– They have complete and unfettered access to every bit of ‘my’ data
– They now know exactly how many users I have
– They now know exactly where my users are, and which markets are selling best (geographic data)
– They control my platform – be it how quickly they implement features, or what features they’ll implement at all
– They know what my device will do – months or years before the device is released

While some might consider that line of thinking overkill, you have to remember this is an intensely competitive market where every little edge means the difference between a product flop and a success.  Big and small companies alike would kill to know what features a device maker is planning 8-12 months out.

And unlike companies working in the military sector, or even in some financial sectors – that can rely on internal firewalling between departments, that doesn’t work in this case.  The entire premise of MapMyFitness is the platform.  A single platform is how they make their business model work.  Small tweaks on the front end supported by a standardized backend.  You must have standardization on the backend to scale, and that standardization requires communication between product teams.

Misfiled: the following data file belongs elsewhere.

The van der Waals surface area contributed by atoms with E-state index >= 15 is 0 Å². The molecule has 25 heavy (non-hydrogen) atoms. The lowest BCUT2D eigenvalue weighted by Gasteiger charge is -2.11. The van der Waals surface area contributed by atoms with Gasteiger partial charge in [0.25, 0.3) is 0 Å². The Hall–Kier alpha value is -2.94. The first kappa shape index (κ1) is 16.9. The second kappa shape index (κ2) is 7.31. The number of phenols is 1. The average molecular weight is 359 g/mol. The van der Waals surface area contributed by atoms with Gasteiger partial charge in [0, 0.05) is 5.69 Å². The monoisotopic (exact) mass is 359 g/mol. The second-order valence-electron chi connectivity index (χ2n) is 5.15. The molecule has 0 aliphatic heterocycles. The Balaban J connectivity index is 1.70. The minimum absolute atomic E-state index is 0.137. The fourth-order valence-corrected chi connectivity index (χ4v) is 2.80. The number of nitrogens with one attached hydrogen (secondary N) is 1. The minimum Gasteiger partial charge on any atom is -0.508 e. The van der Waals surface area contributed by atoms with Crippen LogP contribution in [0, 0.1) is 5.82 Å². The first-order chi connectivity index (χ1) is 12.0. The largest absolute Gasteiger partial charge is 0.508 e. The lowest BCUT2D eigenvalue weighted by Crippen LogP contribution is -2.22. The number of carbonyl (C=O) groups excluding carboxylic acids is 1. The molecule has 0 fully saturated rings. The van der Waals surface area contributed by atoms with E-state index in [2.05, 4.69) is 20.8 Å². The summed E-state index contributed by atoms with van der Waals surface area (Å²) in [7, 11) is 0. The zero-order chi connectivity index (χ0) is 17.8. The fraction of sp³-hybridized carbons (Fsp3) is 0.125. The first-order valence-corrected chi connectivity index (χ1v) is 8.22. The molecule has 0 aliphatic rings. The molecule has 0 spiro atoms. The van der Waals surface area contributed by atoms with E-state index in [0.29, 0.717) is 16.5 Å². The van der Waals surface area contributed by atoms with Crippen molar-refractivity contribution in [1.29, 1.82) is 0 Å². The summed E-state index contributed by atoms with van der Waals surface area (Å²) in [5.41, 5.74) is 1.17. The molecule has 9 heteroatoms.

So while the revenue stream today for MapMyFitness is heavily partner based, I’d have to believe that they don’t expect that to be the case long term.  Smaller partners that are primarily software driven will be more likely to stay on, but larger partners making devices such as TomTom I’d have to imagine are already looking at their next steps to ensure they can develop products without giving away a competitive edge.

Thus, it’ll be an interesting 12-18 months to see the direction of not only Under Armour and its new-found business unit, but also, those other companies that are intertwined into the platform.